The secret geometry in the School of
, St Peter’s Basilica in Athens , 1560 Rome
By G. Matzaridis. Translated by the Pomegranate team seeds Vretti Kotorou and Natalie Mantikou.
By connecting the two philosophers’ eyes, the circle’s diameter is created. Right after that, I draw the middle vertical line of the diameter. The intersection of the diameter and the vertical line is the center of the circle. I draw two lines starting from the center of the circle, each ending on Pythagoras’ and
’s’ heads. I connect the ending points of those two lines with another line, and what do you know: an isosceles triangle! Euclid
I draw the bisectors of the base-angles of the triangle, the extension of which points directly to Thucydides and Aeschenes. Then, I extend the lines of the triangle’s sides towards Apollo and Athena, I connect the ending points and another isosceles triangle is created!
I draw the bisectors of the two angles of the new triangle, and they once again point to Thucydides and Aiskenes. Then, from the center of the circle, I draw the verticals of the two isosceles triangles. The extension of the line shows the perspective of the painting. The triangles’ vertical creates 4 rectangular triangles. From the latter, I draw the verticals of each right angle. The straight line which unites the two intersections of the four verticals passes from the center of the painting and intersects all of the philosopher’s heads.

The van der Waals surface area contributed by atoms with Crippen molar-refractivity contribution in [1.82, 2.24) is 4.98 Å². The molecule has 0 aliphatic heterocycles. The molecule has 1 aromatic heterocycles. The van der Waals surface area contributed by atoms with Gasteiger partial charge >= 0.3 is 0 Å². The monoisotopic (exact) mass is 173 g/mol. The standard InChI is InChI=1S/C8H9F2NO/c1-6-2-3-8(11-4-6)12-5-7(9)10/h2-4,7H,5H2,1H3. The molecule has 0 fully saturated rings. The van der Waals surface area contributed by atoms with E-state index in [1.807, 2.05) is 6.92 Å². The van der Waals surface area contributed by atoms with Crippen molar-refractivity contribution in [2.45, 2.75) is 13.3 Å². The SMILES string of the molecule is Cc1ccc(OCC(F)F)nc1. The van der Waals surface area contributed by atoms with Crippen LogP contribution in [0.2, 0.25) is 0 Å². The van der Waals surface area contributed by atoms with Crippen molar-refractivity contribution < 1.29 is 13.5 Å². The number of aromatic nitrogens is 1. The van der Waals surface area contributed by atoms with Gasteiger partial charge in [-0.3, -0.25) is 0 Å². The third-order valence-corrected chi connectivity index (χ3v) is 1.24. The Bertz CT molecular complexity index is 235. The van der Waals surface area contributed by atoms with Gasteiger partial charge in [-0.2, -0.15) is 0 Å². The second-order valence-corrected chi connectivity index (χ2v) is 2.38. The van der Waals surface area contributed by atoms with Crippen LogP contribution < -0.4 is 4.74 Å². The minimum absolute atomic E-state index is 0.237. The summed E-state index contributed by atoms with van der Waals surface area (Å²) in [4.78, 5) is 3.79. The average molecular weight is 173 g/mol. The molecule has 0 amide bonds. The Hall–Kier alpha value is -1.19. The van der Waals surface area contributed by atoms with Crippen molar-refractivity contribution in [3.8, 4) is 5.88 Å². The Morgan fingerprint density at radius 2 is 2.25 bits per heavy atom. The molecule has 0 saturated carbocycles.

Conclusion: The major impact of the ancient Greek way of thinking on Renaissance artists. The interrelationship of the ancient world’s sciences.
The greatness of Art as the highest form of expression.
Conclusion II : “Let no one ignorant of geometry enter” in Plato’s academy. It seems that the ones who did enter, did it through Raphael’s brush. None the less, we, the fresco’s admirers, “entered” the painting only when we discovered the geometrical patterns that are revealed in the painting. Only then did we come to appreciate the deep symbolism it conveys.